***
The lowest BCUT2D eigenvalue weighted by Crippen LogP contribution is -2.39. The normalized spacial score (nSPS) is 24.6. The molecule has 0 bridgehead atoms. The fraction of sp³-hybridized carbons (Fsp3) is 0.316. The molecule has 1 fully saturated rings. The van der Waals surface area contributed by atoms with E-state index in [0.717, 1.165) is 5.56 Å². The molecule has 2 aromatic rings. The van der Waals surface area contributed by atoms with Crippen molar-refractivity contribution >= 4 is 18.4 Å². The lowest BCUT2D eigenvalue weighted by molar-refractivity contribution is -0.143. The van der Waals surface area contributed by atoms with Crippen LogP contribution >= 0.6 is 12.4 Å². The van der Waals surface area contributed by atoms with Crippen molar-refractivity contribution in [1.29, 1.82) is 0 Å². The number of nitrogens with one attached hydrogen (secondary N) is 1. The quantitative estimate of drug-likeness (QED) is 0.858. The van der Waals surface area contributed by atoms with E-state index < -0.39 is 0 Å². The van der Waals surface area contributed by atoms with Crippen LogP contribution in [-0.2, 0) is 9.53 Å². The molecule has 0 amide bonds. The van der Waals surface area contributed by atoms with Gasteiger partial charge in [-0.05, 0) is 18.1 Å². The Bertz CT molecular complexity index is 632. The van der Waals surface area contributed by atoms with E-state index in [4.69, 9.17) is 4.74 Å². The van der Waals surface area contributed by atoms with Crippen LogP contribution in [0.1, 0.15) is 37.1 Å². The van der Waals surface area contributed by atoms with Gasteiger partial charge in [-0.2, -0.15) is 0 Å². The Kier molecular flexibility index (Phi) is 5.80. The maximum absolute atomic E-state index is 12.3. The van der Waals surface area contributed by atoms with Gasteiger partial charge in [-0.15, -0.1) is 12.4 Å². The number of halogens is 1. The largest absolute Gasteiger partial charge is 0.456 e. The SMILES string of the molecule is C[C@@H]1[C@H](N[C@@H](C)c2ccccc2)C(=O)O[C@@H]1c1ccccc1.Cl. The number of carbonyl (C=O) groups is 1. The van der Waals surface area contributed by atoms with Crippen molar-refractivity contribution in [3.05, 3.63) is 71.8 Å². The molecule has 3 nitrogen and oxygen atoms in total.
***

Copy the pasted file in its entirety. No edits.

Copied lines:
The lowest BCUT2D eigenvalue weighted by Crippen LogP contribution is -2.39. The normalized spacial score (nSPS) is 24.6. The molecule has 0 bridgehead atoms. The fraction of sp³-hybridized carbons (Fsp3) is 0.316. The molecule has 1 fully saturated rings. The van der Waals surface area contributed by atoms with E-state index in [0.717, 1.165) is 5.56 Å². The molecule has 2 aromatic rings. The van der Waals surface area contributed by atoms with Crippen molar-refractivity contribution >= 4 is 18.4 Å². The lowest BCUT2D eigenvalue weighted by molar-refractivity contribution is -0.143. The van der Waals surface area contributed by atoms with Crippen LogP contribution >= 0.6 is 12.4 Å². The van der Waals surface area contributed by atoms with Crippen molar-refractivity contribution in [1.29, 1.82) is 0 Å². The number of nitrogens with one attached hydrogen (secondary N) is 1. The quantitative estimate of drug-likeness (QED) is 0.858. The van der Waals surface area contributed by atoms with E-state index < -0.39 is 0 Å². The van der Waals surface area contributed by atoms with Crippen LogP contribution in [-0.2, 0) is 9.53 Å². The molecule has 0 amide bonds. The van der Waals surface area contributed by atoms with Gasteiger partial charge in [-0.05, 0) is 18.1 Å². The Bertz CT molecular complexity index is 632. The van der Waals surface area contributed by atoms with E-state index in [4.69, 9.17) is 4.74 Å². The van der Waals surface area contributed by atoms with Crippen LogP contribution in [0.1, 0.15) is 37.1 Å². The van der Waals surface area contributed by atoms with Gasteiger partial charge in [-0.2, -0.15) is 0 Å². The Kier molecular flexibility index (Phi) is 5.80. The maximum absolute atomic E-state index is 12.3. The van der Waals surface area contributed by atoms with Gasteiger partial charge in [-0.15, -0.1) is 12.4 Å². The number of halogens is 1. The largest absolute Gasteiger partial charge is 0.456 e. The SMILES string of the molecule is C[C@@H]1[C@H](N[C@@H](C)c2ccccc2)C(=O)O[C@@H]1c1ccccc1.Cl. The number of carbonyl (C=O) groups is 1. The van der Waals surface area contributed by atoms with Crippen molar-refractivity contribution in [3.05, 3.63) is 71.8 Å². The molecule has 3 nitrogen and oxygen atoms in total.